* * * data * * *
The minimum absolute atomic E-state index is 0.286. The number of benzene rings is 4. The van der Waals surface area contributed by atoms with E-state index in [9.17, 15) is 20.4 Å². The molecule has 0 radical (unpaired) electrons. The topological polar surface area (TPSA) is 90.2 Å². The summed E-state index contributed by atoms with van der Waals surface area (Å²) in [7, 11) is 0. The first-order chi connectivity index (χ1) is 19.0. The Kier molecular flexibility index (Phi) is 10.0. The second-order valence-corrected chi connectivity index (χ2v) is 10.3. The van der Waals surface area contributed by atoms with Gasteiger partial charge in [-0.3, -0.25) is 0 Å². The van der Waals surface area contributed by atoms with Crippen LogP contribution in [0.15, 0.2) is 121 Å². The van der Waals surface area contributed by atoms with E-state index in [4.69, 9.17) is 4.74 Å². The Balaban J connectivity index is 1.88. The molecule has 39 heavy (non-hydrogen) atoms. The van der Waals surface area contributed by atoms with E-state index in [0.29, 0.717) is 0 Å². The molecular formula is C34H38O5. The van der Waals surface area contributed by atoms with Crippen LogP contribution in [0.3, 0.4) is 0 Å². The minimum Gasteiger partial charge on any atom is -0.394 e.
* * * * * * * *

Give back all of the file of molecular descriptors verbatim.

The minimum absolute atomic E-state index is 0.286. The number of benzene rings is 4. The van der Waals surface area contributed by atoms with E-state index in [9.17, 15) is 20.4 Å². The molecule has 0 radical (unpaired) electrons. The topological polar surface area (TPSA) is 90.2 Å². The summed E-state index contributed by atoms with van der Waals surface area (Å²) in [7, 11) is 0. The first-order chi connectivity index (χ1) is 19.0. The Kier molecular flexibility index (Phi) is 10.0. The second-order valence-corrected chi connectivity index (χ2v) is 10.3. The van der Waals surface area contributed by atoms with Gasteiger partial charge in [-0.3, -0.25) is 0 Å². The van der Waals surface area contributed by atoms with Crippen LogP contribution in [0.15, 0.2) is 121 Å². The van der Waals surface area contributed by atoms with E-state index in [4.69, 9.17) is 4.74 Å². The Balaban J connectivity index is 1.88. The molecule has 39 heavy (non-hydrogen) atoms. The van der Waals surface area contributed by atoms with E-state index in [0.29, 0.717) is 0 Å². The molecular formula is C34H38O5. The van der Waals surface area contributed by atoms with Crippen LogP contribution in [0.3, 0.4) is 0 Å². The minimum Gasteiger partial charge on any atom is -0.394 e.